Joyful simplicity, quiet solitude, natural majesty. These impressions of India’s idyllic countryside coalesce vibrant and lasting memories in the minds of those who had their beginnings there. The music springing forth from these lands is plainly termed “folk music.” But this phrase does not evoke the sophistication and depth of the recordings now being made by India’s youthful maestros. They are breathing life into new sounds on compact disc, turning village melodies into modern masterpieces.
For santoor (Indian hammered dulcimer) wizard Bhajan Sopori, childhood memories fueled a digital “symphony.” Kashmir (53 minutes, Multisync Trends, Inc., New Jersey, US$7.50) is by far the most successful contemporary Indian music recording to date. Sopori’s santoor rides upon an ethereal bed of traditional Indian instruments, blended seamlessly with electronic synthesizers and rhythm. Others who have attempted such a synthesis have only adulterated the music–neither being wholly Indian, nor musical.
Sopori keeps the music simple, but also elegant and energetic. No doubt, his years of experience and extensive Indian and Western classical training imbued his sensitivity. But Sopori attributes the inspiration elsewhere, “The present symphony is a product of my memories of Kashmir. It corresponds to the seven colors of the rainbow I saw over the silver mountain range as a child. It expresses the various moods of this land, which are reflected in the musical compositions of this paradise on earth.” Kashmir heralds what modern Indian instrumental music may become.
Somewhat less venturesome were the coterie who created Song of Nature (71 minutes, OMI Music, Ontario, $15.00). Their use of electronics is barely noticeable. But this is no fault. The exquisite character of this recording is the unique and perfect union of these four musicians and their distinctive instruments–Ronu Majumdar, bamboo flute; Vishwa Mohan Bhatt, Indian guitar; Tarun Bhattacharya, santoor and Sabir Khan, tabla. The crystalline recording conveys each nuance of the musicians, who “Seek to understand and interpret the various moods and rhythms of nature in its kaleidoscopic glory.” They have triumphed–naturally.
Admittedly, V.S. Giretheren cannot compete with the marketing and production of the companies just mentioned. He is, according to him, “just a simple Satya Sai Baba devotee.” But his offering to his guru, Feel the Divine (71 minutes, Saisaa, Switzerland), has much to commend. Fourteen energetic instrumental bhajans burst forth from this disc. Electronics are used prudently, and Western idioms only become obtrusive on a few tracks. This is a must-have for Hindus, and a should-have for others. It is a buoyant finale to our journey through worshipful music made modern.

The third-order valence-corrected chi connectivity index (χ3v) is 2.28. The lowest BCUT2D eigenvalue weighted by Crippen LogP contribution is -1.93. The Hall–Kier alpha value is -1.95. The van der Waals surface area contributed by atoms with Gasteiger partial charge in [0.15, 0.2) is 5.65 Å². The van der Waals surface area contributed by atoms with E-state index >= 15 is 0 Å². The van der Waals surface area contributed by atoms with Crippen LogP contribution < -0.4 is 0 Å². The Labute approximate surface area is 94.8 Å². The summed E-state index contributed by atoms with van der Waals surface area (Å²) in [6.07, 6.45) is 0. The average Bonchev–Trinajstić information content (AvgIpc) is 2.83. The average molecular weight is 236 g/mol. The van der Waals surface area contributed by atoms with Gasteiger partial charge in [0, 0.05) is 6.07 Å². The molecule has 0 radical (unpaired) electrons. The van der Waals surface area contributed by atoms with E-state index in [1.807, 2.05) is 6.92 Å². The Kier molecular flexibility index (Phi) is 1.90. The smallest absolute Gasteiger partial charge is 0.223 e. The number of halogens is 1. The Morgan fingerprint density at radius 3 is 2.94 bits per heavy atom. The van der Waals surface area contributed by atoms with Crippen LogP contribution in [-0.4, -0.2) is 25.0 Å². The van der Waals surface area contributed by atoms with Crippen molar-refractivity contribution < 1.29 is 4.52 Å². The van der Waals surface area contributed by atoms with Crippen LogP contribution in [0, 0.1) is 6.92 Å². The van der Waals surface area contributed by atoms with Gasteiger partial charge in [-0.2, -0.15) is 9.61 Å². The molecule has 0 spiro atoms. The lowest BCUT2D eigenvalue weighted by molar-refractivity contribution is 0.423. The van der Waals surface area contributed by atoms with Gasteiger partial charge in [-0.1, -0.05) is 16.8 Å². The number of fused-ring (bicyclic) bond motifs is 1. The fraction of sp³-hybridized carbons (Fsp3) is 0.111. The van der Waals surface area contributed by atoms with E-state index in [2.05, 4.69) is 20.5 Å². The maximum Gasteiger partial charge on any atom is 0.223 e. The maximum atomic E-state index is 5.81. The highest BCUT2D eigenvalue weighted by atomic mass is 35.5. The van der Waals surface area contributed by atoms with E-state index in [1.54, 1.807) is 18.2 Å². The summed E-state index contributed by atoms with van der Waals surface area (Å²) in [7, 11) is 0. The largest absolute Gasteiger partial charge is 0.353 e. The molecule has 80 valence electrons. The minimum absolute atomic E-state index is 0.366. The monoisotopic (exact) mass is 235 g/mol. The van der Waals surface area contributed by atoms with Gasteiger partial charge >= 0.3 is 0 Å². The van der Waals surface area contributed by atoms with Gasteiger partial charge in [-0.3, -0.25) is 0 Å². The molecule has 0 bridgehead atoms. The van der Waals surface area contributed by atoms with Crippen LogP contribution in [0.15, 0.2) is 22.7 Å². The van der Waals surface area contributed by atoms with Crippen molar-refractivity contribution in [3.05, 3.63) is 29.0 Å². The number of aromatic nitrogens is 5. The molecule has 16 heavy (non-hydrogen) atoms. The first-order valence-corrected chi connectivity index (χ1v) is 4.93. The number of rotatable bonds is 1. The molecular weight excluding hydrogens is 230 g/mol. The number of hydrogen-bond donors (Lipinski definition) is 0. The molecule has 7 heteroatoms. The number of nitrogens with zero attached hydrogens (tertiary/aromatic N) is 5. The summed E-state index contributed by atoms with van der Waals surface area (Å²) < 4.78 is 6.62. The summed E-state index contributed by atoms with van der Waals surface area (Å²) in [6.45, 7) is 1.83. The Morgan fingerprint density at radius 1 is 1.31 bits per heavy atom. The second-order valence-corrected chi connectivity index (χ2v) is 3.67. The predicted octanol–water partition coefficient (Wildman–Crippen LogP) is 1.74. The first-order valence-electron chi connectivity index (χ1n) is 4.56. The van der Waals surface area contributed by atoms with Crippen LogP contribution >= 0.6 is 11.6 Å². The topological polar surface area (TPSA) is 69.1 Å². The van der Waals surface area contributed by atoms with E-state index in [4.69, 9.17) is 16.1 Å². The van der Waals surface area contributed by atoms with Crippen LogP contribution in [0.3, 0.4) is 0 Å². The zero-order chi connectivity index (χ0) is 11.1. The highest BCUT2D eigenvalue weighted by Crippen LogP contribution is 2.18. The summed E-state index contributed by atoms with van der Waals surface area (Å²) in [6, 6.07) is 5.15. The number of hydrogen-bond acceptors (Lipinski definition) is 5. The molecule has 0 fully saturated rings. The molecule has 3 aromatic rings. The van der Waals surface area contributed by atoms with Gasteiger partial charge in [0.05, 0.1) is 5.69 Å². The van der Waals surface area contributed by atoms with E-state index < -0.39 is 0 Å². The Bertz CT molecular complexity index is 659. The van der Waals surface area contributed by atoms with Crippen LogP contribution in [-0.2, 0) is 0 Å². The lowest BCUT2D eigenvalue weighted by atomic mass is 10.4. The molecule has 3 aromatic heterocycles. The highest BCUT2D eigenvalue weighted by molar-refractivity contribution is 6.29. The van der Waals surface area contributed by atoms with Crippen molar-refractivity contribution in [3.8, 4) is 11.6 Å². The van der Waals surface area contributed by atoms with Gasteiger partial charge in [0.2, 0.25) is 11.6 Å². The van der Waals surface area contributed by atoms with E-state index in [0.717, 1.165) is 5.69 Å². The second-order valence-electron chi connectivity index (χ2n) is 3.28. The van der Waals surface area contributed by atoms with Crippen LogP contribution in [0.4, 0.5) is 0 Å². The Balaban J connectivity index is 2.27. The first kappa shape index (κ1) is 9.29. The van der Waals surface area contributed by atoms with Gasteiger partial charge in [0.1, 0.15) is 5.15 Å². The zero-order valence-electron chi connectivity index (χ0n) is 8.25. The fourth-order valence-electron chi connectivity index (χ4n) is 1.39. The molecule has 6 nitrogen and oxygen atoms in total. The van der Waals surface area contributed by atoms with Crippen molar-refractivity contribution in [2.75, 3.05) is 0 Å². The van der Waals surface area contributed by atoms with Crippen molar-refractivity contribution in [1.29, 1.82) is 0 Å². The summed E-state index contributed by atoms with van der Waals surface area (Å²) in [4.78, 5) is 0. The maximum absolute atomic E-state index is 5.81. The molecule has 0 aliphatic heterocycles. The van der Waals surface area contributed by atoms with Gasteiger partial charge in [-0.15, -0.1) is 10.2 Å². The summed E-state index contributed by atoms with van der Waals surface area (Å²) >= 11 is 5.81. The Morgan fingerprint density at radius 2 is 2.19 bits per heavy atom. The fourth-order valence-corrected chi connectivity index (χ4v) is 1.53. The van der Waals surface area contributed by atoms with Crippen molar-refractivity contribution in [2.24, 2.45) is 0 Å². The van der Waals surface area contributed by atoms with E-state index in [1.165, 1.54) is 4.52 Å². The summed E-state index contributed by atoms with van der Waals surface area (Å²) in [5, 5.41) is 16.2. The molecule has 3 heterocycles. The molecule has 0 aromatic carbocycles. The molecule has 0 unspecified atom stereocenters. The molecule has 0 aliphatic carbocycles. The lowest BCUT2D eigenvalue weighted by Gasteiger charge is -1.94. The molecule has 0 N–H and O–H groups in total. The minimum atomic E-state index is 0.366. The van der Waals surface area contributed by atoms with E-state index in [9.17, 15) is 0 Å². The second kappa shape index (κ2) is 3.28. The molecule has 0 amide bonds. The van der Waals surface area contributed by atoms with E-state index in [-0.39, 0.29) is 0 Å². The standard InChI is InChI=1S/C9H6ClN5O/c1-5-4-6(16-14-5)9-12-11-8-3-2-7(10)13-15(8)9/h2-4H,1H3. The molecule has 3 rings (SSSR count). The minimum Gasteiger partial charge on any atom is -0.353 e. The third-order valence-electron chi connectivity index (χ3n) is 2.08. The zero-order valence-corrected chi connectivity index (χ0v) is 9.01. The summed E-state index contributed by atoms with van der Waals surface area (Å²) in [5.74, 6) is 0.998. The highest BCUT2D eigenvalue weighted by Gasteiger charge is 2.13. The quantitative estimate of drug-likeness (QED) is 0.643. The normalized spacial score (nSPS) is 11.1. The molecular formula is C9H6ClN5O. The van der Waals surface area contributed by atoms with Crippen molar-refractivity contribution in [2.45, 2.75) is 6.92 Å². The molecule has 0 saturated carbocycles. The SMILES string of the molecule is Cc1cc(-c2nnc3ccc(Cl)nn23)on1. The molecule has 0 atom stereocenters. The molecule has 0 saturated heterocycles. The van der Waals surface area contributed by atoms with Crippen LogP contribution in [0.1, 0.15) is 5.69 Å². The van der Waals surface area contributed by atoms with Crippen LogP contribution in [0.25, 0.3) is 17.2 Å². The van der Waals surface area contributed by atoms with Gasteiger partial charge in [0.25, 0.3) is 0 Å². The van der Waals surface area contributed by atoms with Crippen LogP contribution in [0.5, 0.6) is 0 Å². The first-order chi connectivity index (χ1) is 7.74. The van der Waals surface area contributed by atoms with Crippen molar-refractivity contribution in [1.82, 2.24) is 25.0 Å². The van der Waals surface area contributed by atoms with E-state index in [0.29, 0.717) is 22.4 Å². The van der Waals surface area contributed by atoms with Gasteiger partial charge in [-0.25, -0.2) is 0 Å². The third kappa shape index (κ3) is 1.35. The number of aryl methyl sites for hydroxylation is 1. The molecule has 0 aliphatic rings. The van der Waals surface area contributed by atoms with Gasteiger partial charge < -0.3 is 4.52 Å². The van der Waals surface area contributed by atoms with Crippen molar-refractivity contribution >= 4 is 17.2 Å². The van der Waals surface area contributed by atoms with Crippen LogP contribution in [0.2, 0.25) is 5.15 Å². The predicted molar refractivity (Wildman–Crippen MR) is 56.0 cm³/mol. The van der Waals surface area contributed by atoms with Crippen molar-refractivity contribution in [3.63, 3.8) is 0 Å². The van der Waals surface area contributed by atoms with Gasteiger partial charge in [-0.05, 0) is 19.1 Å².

MULTISYNC TRENDS, INC., 540 GOTHAM PARKWAY, CARLSTADT, NEW JERSEY 07072 USA * OMI MUSIC INC., UNIT A-10 71 ROSEDALE AVENUE, BRAMPTON, ONTARIO L6X 1K4 CANADA *SAISAA, V.S. GIRETHEREN, OBERBURG STRASSE 39, CH-3400 BURGDORF, SWITZERLAND
SIDEBAR: MELODIOUS MANTRAS
The Upanishads are often referred to as the “Song of the Self.” While they have been chanted countless ways, have you ever actually heard them sung? We have not. The Tirumantiram, on the other hand, is an ancient Tamil scripture no less profound and illuminative than the Upanishads. Now, Tirumantiram (67 minutes, Indu Musik, Chennai, [Madras] has what the Upanishads do not–Seerkali Govindarajan’s lyrical digital rendering. It’s not rap–it’s rhapsodic.
This Tirumantiram is a rerelease of a previous analog recording sung by the late Govindarajan and accompanied by the archetypal Tamil devotional orchestra. The quality of the recording and mix are not up to modern standards, but singer and poetic sacred verses prevail.
The Tirumantiram, “Holy Incantation,” is the Nandinatha Sampradaya’s oldest Tamil scripture, written ca 200 bce by Rishi Tirumular. It is the earliest Tirumurai, and a vast storehouse of yogic and tantric knowledge. It contains the mystical essence of raja and siddha yoga, and the fundamental doctrines of the 28 Saiva Siddhanta Agamas. It has been published in many books, but this CD is the only place we know of for you to hear it. But beware, it’s all in Tamil!
The second track is another treasure from the Tirumurai, slightly more tuneful than the Tirumantiram. It is Saint Sambandar’s Kolarupathikam, Tamil songs on the effects of planets, stars, disease and other seeming adversities. Each verse ends with, “All bring good luck to Siva’s devotees!”
INDU ELECTRONICS, MADRAS; PRINCE’S MUSIC SERVICE; SINGAPORE AND P&C SHANKAR AND CO., 231 NORTHHOLT ROAD, SOUTH HARROW, ENGLAND.